Ex 5.38 A deuteron is a nuclear particle of unique mass made up of one proton and one neutron. Suppose it is accelerated up to a certain very high speed in a cyclotron and directed into an observation chamber, where it collides and sticks to a target particle that is initially at rest and then is observed to move at exactly half the speed of the incident deutron. Why do observers state that the target particle is itself a deuteron?

momentum before = momentum after

momentum before = (mass before) (velocity before) = (mass after) (velocity after) = momentum after

(mass before) (velocity before) = (mass after) (velocity after)

(1/2) (velocity before) = velocity after

mass before = (1/2) (mass after)

2 (mass before) = mass after

That is, the mass after the collision - after the incoming deuteron sticks to the target - is exactly twice the mass of the deuteron. Only another deuteron has the mass of exactly the mass of a deuteron.

Ex 5.40 A billiard ball will stop short when it collides head-on with a ball at rest. The ball cannot stop short, however, if the collision is not exactly head-on -- that is, if the second ball moves at an angle to the path of the first. Why? (Hint: Consider momentum before and after the collision along the initial direction of the first ball and also in a direction perpendicular to this initial direction.)

Momentum is a vector. Momentum is conserved along any direction and the direction perpendicular to that direction. Consider the direction perpendicular to the initial velocity of the incomming billiard ball. Initially, there is no momentum along that direction. But, after the collision, if the second billiard ball moves at some angle, it does have momentum along that direction. If the incoming billiard ball simply stopped then momentum would not be conserved. We would, in that case, go from having no momentum in this perpendicular direction to having momentum in that direction. This can not happen. So that means such a collision can not happen.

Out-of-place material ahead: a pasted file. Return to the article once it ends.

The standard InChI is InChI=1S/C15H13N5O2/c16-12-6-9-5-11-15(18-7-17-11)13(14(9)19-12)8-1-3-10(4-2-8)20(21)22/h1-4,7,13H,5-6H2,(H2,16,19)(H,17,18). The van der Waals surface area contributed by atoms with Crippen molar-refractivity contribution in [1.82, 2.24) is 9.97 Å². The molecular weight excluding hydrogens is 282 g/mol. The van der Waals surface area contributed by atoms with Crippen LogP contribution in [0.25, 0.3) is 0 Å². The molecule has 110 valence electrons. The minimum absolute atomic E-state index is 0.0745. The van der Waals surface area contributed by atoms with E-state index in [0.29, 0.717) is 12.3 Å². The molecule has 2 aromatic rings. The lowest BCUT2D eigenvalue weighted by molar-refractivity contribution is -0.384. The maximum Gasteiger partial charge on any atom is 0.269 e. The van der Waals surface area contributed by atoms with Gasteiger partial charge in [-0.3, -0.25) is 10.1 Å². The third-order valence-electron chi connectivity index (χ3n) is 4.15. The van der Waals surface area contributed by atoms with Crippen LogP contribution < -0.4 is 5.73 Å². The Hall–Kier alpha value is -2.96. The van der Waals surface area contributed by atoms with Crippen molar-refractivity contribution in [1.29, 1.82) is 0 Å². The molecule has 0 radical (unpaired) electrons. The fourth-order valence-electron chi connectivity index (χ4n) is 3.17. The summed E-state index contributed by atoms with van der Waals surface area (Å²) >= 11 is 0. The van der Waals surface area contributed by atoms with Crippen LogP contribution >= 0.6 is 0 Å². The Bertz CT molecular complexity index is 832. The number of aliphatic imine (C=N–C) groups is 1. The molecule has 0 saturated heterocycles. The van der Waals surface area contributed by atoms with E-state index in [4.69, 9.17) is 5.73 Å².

* * * Extra Exercises * * *

Ex 5.(**extra**) Why is it difficult for a fire fighter to hold a hose that ejects large amounts of water at a high speed?

Again, think of Newton's Third Law. As water moves from the hose at high speed, it carries great momentum with it and has great forces acting upon it. That means it will respond by putting great forces on the hose.

Ex 5. (**extra**) Would you care to fire a gun that has a bullet ten times as massive as the gun?

The recoil of a gun is an example of the conservation of momentum. Initially, the gun and bullet are at rest and their total momentum is zero. Ordinarily the bullet will have a small mass and a large velocity while the gun, with a much greater mass, will have a small velocity. In this question, however, the bullet is more massive than the gun. That means the velocity of the gun will be greater than the velocity of the bullet. In fact, the velocity of this gun will be ten times the velocity of the bullet.

Ex 5. (**extra**) The momentum of the rifle and bullet shown in Figure 4.8 is conserved. Why do we not say the velocities are conserved? What would happen if the mass of the bullet were equal to the mass of the rifle?

From playing with Newton's Third Law, the meaning of acceleration, and the meaning of momentum, we found that the total momentum is conserved -- the momentum before an interaction, like the explosion in firing a bullet from a gun, is the same as the momentum after the interaction. It is the momentum that is conserved, not the velocity. In this particular case, if the masses are equal, then having equal momentum carried to the left and to the right does mean that the speed to the left will be equal to the speed to the right. But this is only true for this special case of equal masses.

Typical or possible multiple-guess questions over this material:

1. Which of the following has the largest momentum relative to Earth?

A) a tightrope walker crossing Niagara Falls.

B) a pickup truck speeding along a highway.

C) a Mack truck sitting in the parking lot.

D) the Science building on campus.